Lenny Antonelli take a ten hour hike through “the very loneliest place in Ireland”
Outsider magazine, Spring 2013
Unlike most things, it started in a pub on Achill in January. “How’s Galway this weather?” one of the locals asked me.
“Ah fairly quiet,” I said. He burst into laughter. If Galway was quiet in the dead of winter, what was Achill?
But the island is still a bustling metropolis compared to some parts of Mayo, he insisted. “Ever been to Carrowteige in north Mayo?” he asked. “It’s sort of like an Alaskan outpost.”
“Or have you heard of that aul’ Bangor Trail? I was camping out there for a few days and had to climb a mountain just to get phone coverage to call my daughter and tell her I was still alive.”
His friend piped up: “Sure what you be doing going out into all that aul’ wilderness?”
Passive House Plus, 21 March 2013
Pressure from sectors of the building materials industry last November forced a delay in the publication of a database detailing the carbon footprint of building materials in Ireland, Passive House Plus can reveal.
Exploring the river banks and mountain passes on the Western Way
Irish Times, 14 March 2013
Mist can play tricks with mountains. Walking on the Western Way on a March morning, cloud had covered the body of Devilsmother mountain but left its summit exposed. Wrapped in cloud, you forget the mountains are there until you see a detached peak far up in the sky, higher than it ever looked before. But more often the opposite occurs: mist rubs out the tops, so you forget where the summits are and imagine you’re walking under the Alps or the Andes.
Irish Times, Saturday March 2, 2013
LENNY ANTONELLI visits a forest park on the shores of the Shannon
The Japanese term shinrin-yoku means “forest bathing”, or immersing yourself in the woods. The country even designates forest bathing sites to promote relaxation and health.
If you can’t make it to Japan, you could try Portumna. The Galway town’s Irish name, Port Omna, means “landing place of the oak”, but its 450 hectare forest park is dominated by mature conifers. We set out from Portumna marina, with no real plan but to see where the park’s maze of trails would take us.
Irish Times, Saturday 9 February 2013
LENNY ANTONELLI walks the Royal Canal on the Meath-Kildare border
The Royal Canal was raised in the shadow of its big brother. In the 1750s the idea of a waterway linking Dublin to the north Shannon was rejected, and instead the more southerly Grand Canal was built.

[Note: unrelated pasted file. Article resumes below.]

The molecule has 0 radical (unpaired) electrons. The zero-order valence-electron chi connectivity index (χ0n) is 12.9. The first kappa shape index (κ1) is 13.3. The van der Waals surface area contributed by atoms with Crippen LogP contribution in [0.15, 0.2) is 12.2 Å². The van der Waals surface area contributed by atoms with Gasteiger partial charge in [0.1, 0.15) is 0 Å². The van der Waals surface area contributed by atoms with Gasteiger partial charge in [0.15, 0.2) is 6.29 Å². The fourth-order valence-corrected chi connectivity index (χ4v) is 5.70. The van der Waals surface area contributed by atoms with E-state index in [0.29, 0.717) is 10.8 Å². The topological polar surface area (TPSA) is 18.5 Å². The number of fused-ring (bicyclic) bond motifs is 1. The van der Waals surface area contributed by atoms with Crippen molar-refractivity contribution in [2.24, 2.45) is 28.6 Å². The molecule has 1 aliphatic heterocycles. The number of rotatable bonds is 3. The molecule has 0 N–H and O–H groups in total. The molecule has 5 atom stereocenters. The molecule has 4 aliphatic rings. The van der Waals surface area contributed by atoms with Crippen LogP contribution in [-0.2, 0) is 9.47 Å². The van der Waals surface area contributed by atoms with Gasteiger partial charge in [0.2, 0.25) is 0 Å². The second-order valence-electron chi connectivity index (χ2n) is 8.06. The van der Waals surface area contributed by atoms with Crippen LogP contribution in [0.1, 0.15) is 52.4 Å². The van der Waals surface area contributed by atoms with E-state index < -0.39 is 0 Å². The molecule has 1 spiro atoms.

Irish Times, 5 January, 2013
Lenny Antonelli walks the Dublin Mountains Way, one of Ireland’s newest long-distance trails
I went to Dublin seeking wild landscapes, not really expecting to find any. Living on the west coast I usually don’t travel far for this sort of thing. Going to Dublin to find mountains felt incongruous.
Irish Times, 15 December 2012
LENNY ANTONELLI walks a quiet section of the Grand Canal in Kildare
The Grand Canal Way is a rarity in Ireland: a long-distance walk that’s almost entirely off-road, stretching from Adamstown in west Dublin to Shannon Harbour, Co Offaly.
The section between Hazelhatch and Sallins is a perfect microcosm of it – a half day’s walk between two towns serviced by a railway whose own history is entangled in that of the canal.
Irish Times, 24 November 2012
LENNY ANTONELLI encounters a trout river and deceiving mushrooms
The terrain between the northern end of Lough Corrib and the mountains of Connemara is tough to categorise. It’s a place where flat lakeland meets quartzite peaks, yet it doesn’t belong to either. The region’s folding plateaus are softer and greener than the neighbouring mountains, yet more complex and cryptic, and less walked.
Irish Times, 27 October 2012
GO WALK: LENNY ANTONELLI explores the seascapes of Gleann Cholm Cille
DRIVING IN FROM the bog above, Gleann Cholm Cille appears like a Greenlandic outpost, a scatter of low buildings enclosed by sea and mountain. A web of bog tracks takes you into the hills north of the village – a branch from one leads to an early 19th-century lookout tower, on the 220m cliffs at Glen Head.
Local teacher Thomas McGinley found this height too great to comprehend the sea below. “Both vision and hearing fail . . . at this awful altitude,” he wrote.
Great Blakset (left) ant Inishtooskert (right)
Irish Times, 29 September 2012
LENNY ANTONELLI walks Great Blasket and its lesser-known smaller cousins
OF ALL IRISH islands, Inishnabro offers its rare visitor the grandest entrance. We climb from our ferry into a dinghy and search for a landing spot among the steep rock. Suddenly a sea arch appears, and our boatman steers through it to a hidden cove. We hop out onto the wet rock and up a steep gully to the grassy slopes above.
Inishnabro is one of the Blasket Islands, those last half-drowned scraps of Ireland before the open Atlantic. Much has been written about Great Blasket, home to authors Peig Sayers and Muiris Ó Súilleabháin, which was evacuated in 1953. But little is said of neighbouring islands such as Inishnabro and Inishtooskert.